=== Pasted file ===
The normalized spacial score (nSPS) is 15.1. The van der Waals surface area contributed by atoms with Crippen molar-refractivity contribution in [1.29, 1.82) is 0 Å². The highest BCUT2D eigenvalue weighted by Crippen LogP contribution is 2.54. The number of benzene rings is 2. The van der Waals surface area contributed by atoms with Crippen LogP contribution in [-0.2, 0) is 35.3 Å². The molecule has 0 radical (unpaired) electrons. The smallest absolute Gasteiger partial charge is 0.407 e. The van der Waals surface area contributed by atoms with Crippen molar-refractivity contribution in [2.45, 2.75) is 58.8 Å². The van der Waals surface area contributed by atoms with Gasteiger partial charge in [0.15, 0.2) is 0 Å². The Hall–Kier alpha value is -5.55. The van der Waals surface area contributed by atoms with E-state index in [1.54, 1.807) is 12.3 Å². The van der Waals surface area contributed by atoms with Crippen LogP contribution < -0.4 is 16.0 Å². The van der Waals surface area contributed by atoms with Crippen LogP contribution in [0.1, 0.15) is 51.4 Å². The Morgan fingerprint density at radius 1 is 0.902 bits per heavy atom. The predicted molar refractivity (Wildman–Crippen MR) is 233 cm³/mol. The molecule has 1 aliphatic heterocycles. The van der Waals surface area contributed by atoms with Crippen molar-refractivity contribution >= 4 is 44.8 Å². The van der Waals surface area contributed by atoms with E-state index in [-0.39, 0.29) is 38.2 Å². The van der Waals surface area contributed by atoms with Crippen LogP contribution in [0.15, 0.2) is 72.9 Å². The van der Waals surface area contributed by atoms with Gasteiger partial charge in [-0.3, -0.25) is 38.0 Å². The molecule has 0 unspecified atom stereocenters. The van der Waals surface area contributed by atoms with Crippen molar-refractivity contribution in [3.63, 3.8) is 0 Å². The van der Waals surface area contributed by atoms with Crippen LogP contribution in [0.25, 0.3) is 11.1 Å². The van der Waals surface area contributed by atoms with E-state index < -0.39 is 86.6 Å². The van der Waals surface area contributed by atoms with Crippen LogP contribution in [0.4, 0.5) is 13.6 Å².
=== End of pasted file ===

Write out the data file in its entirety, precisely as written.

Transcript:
The normalized spacial score (nSPS) is 15.1. The van der Waals surface area contributed by atoms with Crippen molar-refractivity contribution in [1.29, 1.82) is 0 Å². The highest BCUT2D eigenvalue weighted by Crippen LogP contribution is 2.54. The number of benzene rings is 2. The van der Waals surface area contributed by atoms with Crippen LogP contribution in [-0.2, 0) is 35.3 Å². The molecule has 0 radical (unpaired) electrons. The smallest absolute Gasteiger partial charge is 0.407 e. The van der Waals surface area contributed by atoms with Crippen molar-refractivity contribution in [2.45, 2.75) is 58.8 Å². The van der Waals surface area contributed by atoms with Gasteiger partial charge in [0.15, 0.2) is 0 Å². The Hall–Kier alpha value is -5.55. The van der Waals surface area contributed by atoms with E-state index in [1.54, 1.807) is 12.3 Å². The van der Waals surface area contributed by atoms with Crippen LogP contribution < -0.4 is 16.0 Å². The van der Waals surface area contributed by atoms with Crippen LogP contribution in [0.1, 0.15) is 51.4 Å². The Morgan fingerprint density at radius 1 is 0.902 bits per heavy atom. The predicted molar refractivity (Wildman–Crippen MR) is 233 cm³/mol. The molecule has 1 aliphatic heterocycles. The van der Waals surface area contributed by atoms with Crippen molar-refractivity contribution >= 4 is 44.8 Å². The van der Waals surface area contributed by atoms with E-state index in [-0.39, 0.29) is 38.2 Å². The van der Waals surface area contributed by atoms with Crippen LogP contribution in [0.15, 0.2) is 72.9 Å². The van der Waals surface area contributed by atoms with Gasteiger partial charge in [-0.3, -0.25) is 38.0 Å². The molecule has 0 unspecified atom stereocenters. The van der Waals surface area contributed by atoms with Crippen molar-refractivity contribution in [3.63, 3.8) is 0 Å². The van der Waals surface area contributed by atoms with Crippen LogP contribution in [0.25, 0.3) is 11.1 Å². The van der Waals surface area contributed by atoms with E-state index < -0.39 is 86.6 Å². The van der Waals surface area contributed by atoms with Crippen LogP contribution in [0.4, 0.5) is 13.6 Å².